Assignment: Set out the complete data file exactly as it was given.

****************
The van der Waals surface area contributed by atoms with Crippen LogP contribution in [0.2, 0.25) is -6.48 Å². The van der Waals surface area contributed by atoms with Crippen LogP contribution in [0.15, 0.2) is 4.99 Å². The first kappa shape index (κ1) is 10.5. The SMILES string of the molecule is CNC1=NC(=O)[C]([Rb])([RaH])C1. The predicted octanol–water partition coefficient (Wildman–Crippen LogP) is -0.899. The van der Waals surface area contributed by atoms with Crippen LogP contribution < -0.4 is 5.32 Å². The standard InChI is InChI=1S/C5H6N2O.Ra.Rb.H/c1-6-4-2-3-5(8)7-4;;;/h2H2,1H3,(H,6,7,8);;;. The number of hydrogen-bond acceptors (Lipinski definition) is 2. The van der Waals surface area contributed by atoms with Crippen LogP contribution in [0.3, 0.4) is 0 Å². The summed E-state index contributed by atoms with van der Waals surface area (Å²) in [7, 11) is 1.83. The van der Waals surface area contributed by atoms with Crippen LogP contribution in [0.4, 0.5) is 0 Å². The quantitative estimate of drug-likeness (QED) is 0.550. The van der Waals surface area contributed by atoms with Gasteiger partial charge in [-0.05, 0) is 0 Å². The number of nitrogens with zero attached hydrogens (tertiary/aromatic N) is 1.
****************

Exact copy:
The van der Waals surface area contributed by atoms with Crippen LogP contribution in [0.2, 0.25) is -6.48 Å². The van der Waals surface area contributed by atoms with Crippen LogP contribution in [0.15, 0.2) is 4.99 Å². The first kappa shape index (κ1) is 10.5. The SMILES string of the molecule is CNC1=NC(=O)[C]([Rb])([RaH])C1. The predicted octanol–water partition coefficient (Wildman–Crippen LogP) is -0.899. The van der Waals surface area contributed by atoms with Crippen LogP contribution < -0.4 is 5.32 Å². The standard InChI is InChI=1S/C5H6N2O.Ra.Rb.H/c1-6-4-2-3-5(8)7-4;;;/h2H2,1H3,(H,6,7,8);;;. The number of hydrogen-bond acceptors (Lipinski definition) is 2. The van der Waals surface area contributed by atoms with Crippen LogP contribution in [0.3, 0.4) is 0 Å². The summed E-state index contributed by atoms with van der Waals surface area (Å²) in [7, 11) is 1.83. The van der Waals surface area contributed by atoms with Crippen LogP contribution in [0.4, 0.5) is 0 Å². The quantitative estimate of drug-likeness (QED) is 0.550. The van der Waals surface area contributed by atoms with Gasteiger partial charge in [-0.05, 0) is 0 Å². The number of nitrogens with zero attached hydrogens (tertiary/aromatic N) is 1.